When we arrive home, Lilly wants to know what her teachers, except for the P.E. one, said about her. Mostly, she wants to know what we said about her. We want to be honest but also avoid instilling a learned helplessness. It is time to address the issue beyond math. Is it hard for your to listen in class? Yes. Is it hard for you to not wiggle? Yes, but it’s only hard to breathe sometimes, she says. What should come first here, oxygen or algebra? The answer is easy.

Two tote bags contain shame. Mother’s tote bag fills with incomplete journals and to-do lists. Add to this three scraps of notebook paper on which mother has scrawled angry confessions about her inability to help solve for x. Daughter’s tote bag is as tangled as daughter’s honey hair. Subtract all elements of organization and multiply by thousands of generations of contempt for X. Who is left with y. Why?

We will implement a routine, I say. Every night we will review the contents of your backpack before we do homework. Only, my job is a take-home job and I am tired, and husband works until 7 pm and I have a son who needs help with a project and our cat is sick, the mortgage is due and everyone is hungry. I will check something every day, I say, but please feed the cat, and then Lilly has an asthma attack.

My mother helps us to replace our carpet with allergy free flooring. We find a pulmonologist who makes Lilly blow out candles on a computer screen by blowing through a tube. Medications are adjusted. Notes are written to teachers who doubted. Hope flames on that computer screen cake. Meanwhile, math slides from my daughter’s grasp like a bird down a glass pane with no visible end.

I must work to divide myself from her image. Like a function of the automatic nervous system, the scoldings and admonitions regarding my struggles with algebra in the middle grades and high school flood my mouth. I swallow and gag. You will miss opportunities if you don’t get this under control -- I let this phrase burst forth. She is fifteen now. I am holding her up to a future she may not be dreaming of but she has failed second semester algebra. Her grades in general do not tell the story of our child as we know her. How to help her change this plot? We enroll her in summer school.

Daughter rubs her eyes, and adds vinegar to her voice. She asserts for the tenth time, I’ve got this. Mother begins to list a parade of failing scores then stops and confronts the mirror. How many times will this scenario play out from sunrise to sunset and for how long?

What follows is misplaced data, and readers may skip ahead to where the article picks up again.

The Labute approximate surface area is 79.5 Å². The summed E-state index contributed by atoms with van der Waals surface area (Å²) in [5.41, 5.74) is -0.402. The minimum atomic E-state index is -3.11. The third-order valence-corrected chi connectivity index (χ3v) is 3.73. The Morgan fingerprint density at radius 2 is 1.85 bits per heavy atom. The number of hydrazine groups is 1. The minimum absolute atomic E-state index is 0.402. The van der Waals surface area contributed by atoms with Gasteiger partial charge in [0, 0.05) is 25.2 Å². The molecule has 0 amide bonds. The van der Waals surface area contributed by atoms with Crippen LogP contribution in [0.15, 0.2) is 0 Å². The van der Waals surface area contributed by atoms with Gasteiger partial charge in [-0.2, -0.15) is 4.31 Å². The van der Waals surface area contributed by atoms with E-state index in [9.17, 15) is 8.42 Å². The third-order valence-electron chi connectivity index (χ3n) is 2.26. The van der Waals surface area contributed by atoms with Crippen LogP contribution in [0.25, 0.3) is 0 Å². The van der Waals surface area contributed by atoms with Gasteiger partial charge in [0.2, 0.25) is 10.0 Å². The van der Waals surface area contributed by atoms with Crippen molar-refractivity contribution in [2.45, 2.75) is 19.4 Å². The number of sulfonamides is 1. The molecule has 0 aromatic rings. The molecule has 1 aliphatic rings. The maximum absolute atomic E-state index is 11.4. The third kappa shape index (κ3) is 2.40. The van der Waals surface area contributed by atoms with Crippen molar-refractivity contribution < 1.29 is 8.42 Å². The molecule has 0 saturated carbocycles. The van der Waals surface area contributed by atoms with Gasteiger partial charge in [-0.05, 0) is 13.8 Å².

By the end of the first day, it is clear to me that this online class will be too hard. The pace exceeds her ability to concentrate. We wake her by 9 am every day in June and feed her breakfast plus 2 prescribed pills to help her focus. A diagnosis came in April of her freshman year as did statements of reassurance. This is not your fault. This is not her fault. I worry that teachers hear this diagnosis as an excuse rather than as a reason. I worry over the judgments being made about my daughter as well as myself. I am a teacher. Not being able to help my daughter excel academically is akin to dream paralysis.

Lilly avoids her online homework but memorizes pages of dialogue for a part in the upcoming school play. I wonder if any of her math teachers will catch this performance and work to remind myself that they are not the enemy. They will listen to my story because I teach at my daughter’s school. They will hopefully listen to my daughter. This does and doesn’t happen. Still, mid summer course, I write to my daughter’s former math teacher and explain that Lilly is failing summer school. How should I proceed, I ask.

The message beneath the message is that I don’t know how to help my beautiful child reconcile this failure without her feeling as though she, in her entirety, is a failure. Should I keep her enrolled in the second part of this course, I write. Her teacher writes back to recommend Lilly repeat the year. It is out in the open. My daughter needs to repeat a course that I needed to repeat.

The message beneath the message is that my failure is her failure and her failure is my failure. The danger, I think, is of the sense of being less-than-adequate bleeding into every area of her unspoken life—the self she can’t or chooses not to articulate. Her sense of accomplishment seems limited to the stage, but to reach the audience she seeks, she needs to perform in more areas—this thought is immediately challenged by the part of myself that I keep unspoken.

Is it? Is it? Is it?

Does she really need grades to become her truest self? I remove her from summer school and the house begins to settle. She agrees to take the class and to make up the next section in a different summer school arrangement next year. She admits to feeling shame but I do not greet this admission with a stack of books.

I wrap her up in arms that barely contain her young adult frame anymore and remind her that her story is just beginning. Your talent is immeasurable, I say. Your potential is infinite. Some things are hard and take time, I say. She doesn’t answer, but she breathes deeply and does not flinch or move away. I begin to untangle her hair, consciously and unconsciously. For the first time in months, we are not solving for anything.